The D’Arcy McNickle Center launched the Seminar Series in American Indian Studies in the fall 2008. The seminars feature scholarly discussion of papers based on work in progress. Faculty, graduate students, and independent scholars are encouraged to attend and to circulate news of this forum to colleagues.
Seminar sessions are held on Wednesdays from 5:30 pm – 6:30 pm at the Newberry, 60 West Walton Street, Chicago, Illinois. We will pre-circulate papers to those planning to attend. If you cannot attend and want to read a paper, please contact the author directly. To receive a copy of a paper, email email@example.com or call (312) 255-3564. Papers are available for request two weeks prior to the seminar date. Please include your email address in all correspondence.
The seminar format assumes that participants have read the essays in advance, and that those requesting the paper will attend. Please do not request a paper unless you plan to attend. We encourage faculty members to invite their graduate students to attend.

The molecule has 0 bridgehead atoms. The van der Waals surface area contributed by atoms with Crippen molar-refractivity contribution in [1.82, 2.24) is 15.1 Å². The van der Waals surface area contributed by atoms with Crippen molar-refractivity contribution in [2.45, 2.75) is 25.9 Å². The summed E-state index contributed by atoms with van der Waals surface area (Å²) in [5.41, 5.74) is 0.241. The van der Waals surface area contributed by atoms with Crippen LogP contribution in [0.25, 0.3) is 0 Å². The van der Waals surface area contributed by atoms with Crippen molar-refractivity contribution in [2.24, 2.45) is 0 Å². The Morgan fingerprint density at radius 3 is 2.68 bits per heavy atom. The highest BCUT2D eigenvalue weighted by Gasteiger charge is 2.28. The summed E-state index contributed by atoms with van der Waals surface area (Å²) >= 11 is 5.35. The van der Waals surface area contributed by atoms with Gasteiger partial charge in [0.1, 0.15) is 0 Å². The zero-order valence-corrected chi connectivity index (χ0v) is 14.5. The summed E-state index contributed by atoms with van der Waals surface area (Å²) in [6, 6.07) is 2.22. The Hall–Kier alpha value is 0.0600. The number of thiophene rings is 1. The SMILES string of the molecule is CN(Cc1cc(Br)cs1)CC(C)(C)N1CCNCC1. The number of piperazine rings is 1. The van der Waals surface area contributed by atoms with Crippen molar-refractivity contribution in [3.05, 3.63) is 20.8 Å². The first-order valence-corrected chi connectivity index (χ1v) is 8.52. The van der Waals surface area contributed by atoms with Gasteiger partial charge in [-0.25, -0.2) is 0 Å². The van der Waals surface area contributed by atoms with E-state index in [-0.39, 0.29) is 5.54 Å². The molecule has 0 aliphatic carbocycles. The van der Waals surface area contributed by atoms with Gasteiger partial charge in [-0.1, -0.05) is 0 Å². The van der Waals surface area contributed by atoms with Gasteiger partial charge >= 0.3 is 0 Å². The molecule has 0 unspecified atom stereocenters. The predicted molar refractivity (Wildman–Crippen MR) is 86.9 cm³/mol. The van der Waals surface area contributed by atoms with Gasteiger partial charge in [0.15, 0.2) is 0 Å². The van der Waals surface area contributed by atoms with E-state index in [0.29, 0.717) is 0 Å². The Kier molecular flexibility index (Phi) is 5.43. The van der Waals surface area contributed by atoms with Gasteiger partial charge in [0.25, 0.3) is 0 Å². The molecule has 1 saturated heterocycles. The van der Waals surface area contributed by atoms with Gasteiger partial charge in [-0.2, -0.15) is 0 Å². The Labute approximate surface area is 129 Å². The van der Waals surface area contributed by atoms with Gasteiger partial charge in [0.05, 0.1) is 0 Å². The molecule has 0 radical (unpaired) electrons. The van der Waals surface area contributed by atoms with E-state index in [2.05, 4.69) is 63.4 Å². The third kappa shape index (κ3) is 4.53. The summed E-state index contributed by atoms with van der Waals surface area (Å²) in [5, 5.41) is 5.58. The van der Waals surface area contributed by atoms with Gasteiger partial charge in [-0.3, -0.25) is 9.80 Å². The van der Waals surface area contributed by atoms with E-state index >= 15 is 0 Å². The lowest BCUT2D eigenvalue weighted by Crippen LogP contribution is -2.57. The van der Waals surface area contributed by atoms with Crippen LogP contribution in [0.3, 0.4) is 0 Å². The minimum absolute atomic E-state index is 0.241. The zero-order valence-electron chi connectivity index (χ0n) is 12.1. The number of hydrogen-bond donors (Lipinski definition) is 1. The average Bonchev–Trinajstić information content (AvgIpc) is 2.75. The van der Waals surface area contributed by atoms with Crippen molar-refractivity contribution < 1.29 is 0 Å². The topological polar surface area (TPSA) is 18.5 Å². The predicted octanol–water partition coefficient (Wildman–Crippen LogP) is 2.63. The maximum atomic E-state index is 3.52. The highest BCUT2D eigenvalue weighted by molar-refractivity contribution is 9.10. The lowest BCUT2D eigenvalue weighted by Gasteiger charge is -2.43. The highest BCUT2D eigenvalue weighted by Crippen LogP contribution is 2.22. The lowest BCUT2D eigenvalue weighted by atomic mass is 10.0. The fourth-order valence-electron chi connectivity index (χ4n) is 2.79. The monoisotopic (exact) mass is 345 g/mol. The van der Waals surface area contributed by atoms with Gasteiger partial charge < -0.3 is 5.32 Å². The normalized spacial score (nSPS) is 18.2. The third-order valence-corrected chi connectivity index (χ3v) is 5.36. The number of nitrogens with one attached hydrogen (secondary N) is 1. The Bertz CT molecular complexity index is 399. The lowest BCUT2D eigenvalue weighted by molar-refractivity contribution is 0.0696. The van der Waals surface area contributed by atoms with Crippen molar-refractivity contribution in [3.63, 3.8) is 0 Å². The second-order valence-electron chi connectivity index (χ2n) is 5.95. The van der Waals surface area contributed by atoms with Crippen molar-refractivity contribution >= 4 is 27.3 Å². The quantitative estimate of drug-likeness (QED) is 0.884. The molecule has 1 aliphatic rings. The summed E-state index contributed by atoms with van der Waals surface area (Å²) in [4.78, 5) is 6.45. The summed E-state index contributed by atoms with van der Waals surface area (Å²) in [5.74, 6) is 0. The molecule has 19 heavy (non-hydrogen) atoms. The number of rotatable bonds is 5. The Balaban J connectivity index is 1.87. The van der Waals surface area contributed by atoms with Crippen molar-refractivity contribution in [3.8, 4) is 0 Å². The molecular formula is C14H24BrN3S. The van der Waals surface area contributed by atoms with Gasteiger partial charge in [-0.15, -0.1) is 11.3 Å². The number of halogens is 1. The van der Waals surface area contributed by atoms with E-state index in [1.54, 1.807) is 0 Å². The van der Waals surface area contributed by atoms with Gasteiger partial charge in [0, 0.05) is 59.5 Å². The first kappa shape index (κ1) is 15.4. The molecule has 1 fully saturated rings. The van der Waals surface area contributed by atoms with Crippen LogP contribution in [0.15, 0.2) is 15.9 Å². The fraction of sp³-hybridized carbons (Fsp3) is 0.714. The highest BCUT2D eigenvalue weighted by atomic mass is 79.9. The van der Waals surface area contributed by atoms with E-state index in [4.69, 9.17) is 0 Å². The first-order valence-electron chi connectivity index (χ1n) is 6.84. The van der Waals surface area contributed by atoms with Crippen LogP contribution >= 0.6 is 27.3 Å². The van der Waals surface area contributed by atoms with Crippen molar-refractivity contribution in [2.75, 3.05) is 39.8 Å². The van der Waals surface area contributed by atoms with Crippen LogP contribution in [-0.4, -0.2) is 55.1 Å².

The 1850s were marked by the rapid expansion of U.S. territory. Almost all of these physical extensions of empire were joined by heated debates about Indigenous sovereignty. A site of particular interest was Cuba, as evidenced by the popularity of Narciso López’s various filibustering attempts.
We know far more about the iconic birch bark canoe than we do about the large wooden dugout canoes that were central to Native American life along vast sections of the Mississippi and Missouri rivers at the time of European contact, and for many centuries before that.
This essay explores the complexities of Cherokee-British interaction along the Tennessee River. Between 1670 and 1758 Europeans became aware of a “corridor” that could connect British Carolina with the Ohio Valley, the Wabash River, and the Illinois country via the Tennessee.
The recent explosion of material and object-oriented theories in the Western traditions of philosophy, anthropology, literary studies, and rhetoric, among others, resonate with the millennia-long traditions of American Indian ontologies that recognize humans’ role as one, equal entity among others in vast webs of interrelationships.